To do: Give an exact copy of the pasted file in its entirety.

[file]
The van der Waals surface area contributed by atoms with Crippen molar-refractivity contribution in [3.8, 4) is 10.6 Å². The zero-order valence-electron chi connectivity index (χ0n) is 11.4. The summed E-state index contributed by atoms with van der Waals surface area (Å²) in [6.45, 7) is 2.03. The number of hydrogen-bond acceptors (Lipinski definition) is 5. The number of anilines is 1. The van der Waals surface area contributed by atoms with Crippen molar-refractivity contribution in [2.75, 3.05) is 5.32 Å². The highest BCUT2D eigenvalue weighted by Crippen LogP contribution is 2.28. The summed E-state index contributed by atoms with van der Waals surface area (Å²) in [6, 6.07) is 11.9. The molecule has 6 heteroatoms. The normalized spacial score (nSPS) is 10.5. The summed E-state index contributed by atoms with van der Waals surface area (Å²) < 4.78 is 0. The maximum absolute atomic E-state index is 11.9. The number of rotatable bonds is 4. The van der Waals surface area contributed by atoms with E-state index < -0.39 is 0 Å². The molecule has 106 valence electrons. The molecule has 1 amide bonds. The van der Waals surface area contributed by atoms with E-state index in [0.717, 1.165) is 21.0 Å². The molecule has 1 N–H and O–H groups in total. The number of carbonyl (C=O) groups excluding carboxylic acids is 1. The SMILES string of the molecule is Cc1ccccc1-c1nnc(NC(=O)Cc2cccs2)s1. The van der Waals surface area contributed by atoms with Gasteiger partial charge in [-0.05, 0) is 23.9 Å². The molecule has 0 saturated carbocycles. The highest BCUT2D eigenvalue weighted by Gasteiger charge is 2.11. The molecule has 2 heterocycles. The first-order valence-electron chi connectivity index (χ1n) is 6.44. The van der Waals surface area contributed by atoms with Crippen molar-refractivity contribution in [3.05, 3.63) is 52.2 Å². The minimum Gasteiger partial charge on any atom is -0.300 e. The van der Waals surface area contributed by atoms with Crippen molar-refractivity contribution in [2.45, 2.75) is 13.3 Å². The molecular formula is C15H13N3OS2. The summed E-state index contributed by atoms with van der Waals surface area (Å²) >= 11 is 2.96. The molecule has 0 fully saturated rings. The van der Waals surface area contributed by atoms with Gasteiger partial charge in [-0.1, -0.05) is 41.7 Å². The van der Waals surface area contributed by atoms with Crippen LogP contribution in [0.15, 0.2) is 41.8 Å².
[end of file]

The van der Waals surface area contributed by atoms with Crippen molar-refractivity contribution in [3.8, 4) is 10.6 Å². The zero-order valence-electron chi connectivity index (χ0n) is 11.4. The summed E-state index contributed by atoms with van der Waals surface area (Å²) in [6.45, 7) is 2.03. The number of hydrogen-bond acceptors (Lipinski definition) is 5. The number of anilines is 1. The van der Waals surface area contributed by atoms with Crippen molar-refractivity contribution in [2.75, 3.05) is 5.32 Å². The highest BCUT2D eigenvalue weighted by Crippen LogP contribution is 2.28. The summed E-state index contributed by atoms with van der Waals surface area (Å²) in [6, 6.07) is 11.9. The molecule has 6 heteroatoms. The normalized spacial score (nSPS) is 10.5. The summed E-state index contributed by atoms with van der Waals surface area (Å²) < 4.78 is 0. The maximum absolute atomic E-state index is 11.9. The number of rotatable bonds is 4. The van der Waals surface area contributed by atoms with E-state index < -0.39 is 0 Å². The molecule has 106 valence electrons. The molecule has 1 amide bonds. The van der Waals surface area contributed by atoms with E-state index in [0.717, 1.165) is 21.0 Å². The molecule has 1 N–H and O–H groups in total. The number of carbonyl (C=O) groups excluding carboxylic acids is 1. The SMILES string of the molecule is Cc1ccccc1-c1nnc(NC(=O)Cc2cccs2)s1. The van der Waals surface area contributed by atoms with Gasteiger partial charge in [-0.05, 0) is 23.9 Å². The molecule has 0 saturated carbocycles. The highest BCUT2D eigenvalue weighted by Gasteiger charge is 2.11. The molecule has 2 heterocycles. The first-order valence-electron chi connectivity index (χ1n) is 6.44. The van der Waals surface area contributed by atoms with Crippen molar-refractivity contribution in [3.05, 3.63) is 52.2 Å². The minimum Gasteiger partial charge on any atom is -0.300 e. The van der Waals surface area contributed by atoms with Crippen molar-refractivity contribution in [2.45, 2.75) is 13.3 Å². The molecular formula is C15H13N3OS2. The summed E-state index contributed by atoms with van der Waals surface area (Å²) >= 11 is 2.96. The molecule has 0 fully saturated rings. The van der Waals surface area contributed by atoms with Gasteiger partial charge in [-0.1, -0.05) is 41.7 Å². The van der Waals surface area contributed by atoms with Crippen LogP contribution in [0.15, 0.2) is 41.8 Å².